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Functional analysis of the CD8[beta] polypeptide and its role in T cell differentiation

McNeill, Louise; (1999) Functional analysis of the CD8[beta] polypeptide and its role in T cell differentiation. Doctoral thesis (Ph.D), UCL (University College London). Green open access

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Abstract

The CD8 molecule is a cell surface glycoprotein that is expressed predominantly on class I MHC-restricted T cells. CD8 is expressed as a disulphide-linked a heterodimer on the surface of thymocytes and peripheral T cells. Much of the work establishing the role of CD8 as a coreceptor has concentrated on CD8a, which interacts with the a3 region of MHC class I molecules and intracellularly with the protein tyrosine kinase p56lck. Recently an important role for the CD8β chain in thymic development and antigen responsiveness has been suggested. Previous biochemical analysis of the CD8β chain has shown that there is a decrease in the sialylation of O-linked sugars during T cell maturation and on T cell activation. The alteration in sialic acid levels is specific for the CD8β chain, and is predicted to occur within the connective peptide region, between the external and transmembrane domains. Glycosylation analysis of the CD8 complex from thymocytes and resting T cells show the O-glycans have a core 1 structure with sialic acid joined in the a2-6 linkage to galNAc. On activation the O-glycans appear to become hyposialylated and change their core structure, influenced by changes in the O-glycan biosynthetic pathway. To examine the role of the connecting peptide region of CD8β, transgenic CD8βa Hinge mice have been constructed with a hybrid molecule in which the connecting peptide region of CD8β has been exchanged with the corresponding region of CD8a. The transgenic mice were backcrossed onto the CD8β knockout to allow the role of the hybrid molecule to be studied in the absence of the endogenous CD8β molecule. The CD8βaH transgenic mice show a partial block in T cell differentiation subsequent to the double positive stage in the thymus which results in reduced CD8 T cell numbers in the periphery. This phenotype seems to mirror the phenotype of the CD8β knockout suggesting the hybrid molecule was unable to restore CD8β function in these mice. Biochemical analysis of the transgenic mice shows the hinge region of the CD8βaH molecule is more heavily glycosylated than either CD8β or CD8a. Two additional polypeptides, of 14kD and 26kD molecular weight, were shown to associate with the CD8 complex. The 14kD molecule is a novel polypeptide which associates with CD8 complex in thymocytes and resting T lymphocytes, but not activated T lymphocytes. The presence of the molecule was thought to be linked to the changes in glycosylation of CD8β, but was found to co-precipitate with the CD8 complex from CD8β-deficient mice, suggesting that it does not associate with CD8β. The 26kD molecule was found only within the cell and was not present in CD8β-deficient mice. It is thought that this novel polypeptide may be involved in the developmentally regulated transport of CD8, since in the absence of CD8β and p26 a block in the cellular transport of CD8 was found with a build up of partially glycosylated precursors held in the ER. These results suggest CD8[beta] has a role in T cell differentiation and that part of its function may be mediated through the glycosylated hinge region, which may have a unique role within the TCR/MHC complex.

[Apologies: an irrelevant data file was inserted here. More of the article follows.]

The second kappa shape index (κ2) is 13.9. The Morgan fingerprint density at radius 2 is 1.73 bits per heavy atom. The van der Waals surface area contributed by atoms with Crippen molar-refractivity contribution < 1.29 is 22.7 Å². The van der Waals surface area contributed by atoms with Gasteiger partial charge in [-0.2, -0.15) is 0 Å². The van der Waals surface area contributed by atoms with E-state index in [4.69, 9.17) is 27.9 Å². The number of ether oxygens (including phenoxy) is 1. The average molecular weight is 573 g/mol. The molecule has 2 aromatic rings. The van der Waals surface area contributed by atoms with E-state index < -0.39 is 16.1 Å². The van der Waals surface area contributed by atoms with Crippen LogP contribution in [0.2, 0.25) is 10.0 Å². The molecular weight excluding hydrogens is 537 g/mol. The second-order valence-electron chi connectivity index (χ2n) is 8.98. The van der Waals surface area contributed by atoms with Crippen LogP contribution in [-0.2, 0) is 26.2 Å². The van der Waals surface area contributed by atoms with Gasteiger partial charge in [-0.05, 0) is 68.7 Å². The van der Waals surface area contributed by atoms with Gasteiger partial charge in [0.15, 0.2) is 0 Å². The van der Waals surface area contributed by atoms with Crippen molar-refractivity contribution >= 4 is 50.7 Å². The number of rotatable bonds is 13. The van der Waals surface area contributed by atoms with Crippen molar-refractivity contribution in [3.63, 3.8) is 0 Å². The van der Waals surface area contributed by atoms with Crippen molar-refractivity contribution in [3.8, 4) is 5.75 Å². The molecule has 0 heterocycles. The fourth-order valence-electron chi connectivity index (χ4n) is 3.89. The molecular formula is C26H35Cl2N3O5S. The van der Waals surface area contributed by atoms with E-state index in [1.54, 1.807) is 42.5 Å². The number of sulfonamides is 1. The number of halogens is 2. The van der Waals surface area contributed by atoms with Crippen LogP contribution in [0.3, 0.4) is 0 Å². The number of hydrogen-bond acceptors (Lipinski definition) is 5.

Type: Thesis (Doctoral)
Qualification: Ph.D
Title: Functional analysis of the CD8[beta] polypeptide and its role in T cell differentiation
Open access status: An open access version is available from UCL Discovery
Language: English
Additional information: Thesis digitised by ProQuest.
Keywords: Pure sciences; T cell differentiation
URI: https://discovery.ucl.ac.uk/id/eprint/10097203
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